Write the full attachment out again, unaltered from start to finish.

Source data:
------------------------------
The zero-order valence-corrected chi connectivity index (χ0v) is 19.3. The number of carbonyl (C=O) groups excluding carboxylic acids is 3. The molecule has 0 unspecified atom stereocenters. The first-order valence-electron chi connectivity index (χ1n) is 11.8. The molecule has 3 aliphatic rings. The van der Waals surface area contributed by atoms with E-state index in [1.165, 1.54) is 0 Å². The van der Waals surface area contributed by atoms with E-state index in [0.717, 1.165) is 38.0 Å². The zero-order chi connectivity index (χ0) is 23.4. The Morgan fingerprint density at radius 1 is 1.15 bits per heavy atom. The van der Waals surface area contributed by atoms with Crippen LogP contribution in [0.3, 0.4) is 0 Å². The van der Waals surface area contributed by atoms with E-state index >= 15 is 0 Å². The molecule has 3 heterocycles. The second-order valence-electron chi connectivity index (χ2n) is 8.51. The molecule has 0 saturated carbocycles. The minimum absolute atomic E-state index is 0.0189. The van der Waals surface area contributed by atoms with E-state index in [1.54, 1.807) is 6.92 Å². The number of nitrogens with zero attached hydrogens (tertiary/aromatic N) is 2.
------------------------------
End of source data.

The zero-order valence-corrected chi connectivity index (χ0v) is 19.3. The number of carbonyl (C=O) groups excluding carboxylic acids is 3. The molecule has 0 unspecified atom stereocenters. The first-order valence-electron chi connectivity index (χ1n) is 11.8. The molecule has 3 aliphatic rings. The van der Waals surface area contributed by atoms with E-state index in [1.165, 1.54) is 0 Å². The van der Waals surface area contributed by atoms with E-state index in [0.717, 1.165) is 38.0 Å². The zero-order chi connectivity index (χ0) is 23.4. The Morgan fingerprint density at radius 1 is 1.15 bits per heavy atom. The van der Waals surface area contributed by atoms with Crippen LogP contribution in [0.3, 0.4) is 0 Å². The van der Waals surface area contributed by atoms with E-state index >= 15 is 0 Å². The molecule has 3 heterocycles. The second-order valence-electron chi connectivity index (χ2n) is 8.51. The molecule has 0 saturated carbocycles. The minimum absolute atomic E-state index is 0.0189. The van der Waals surface area contributed by atoms with E-state index in [1.54, 1.807) is 6.92 Å². The number of nitrogens with zero attached hydrogens (tertiary/aromatic N) is 2.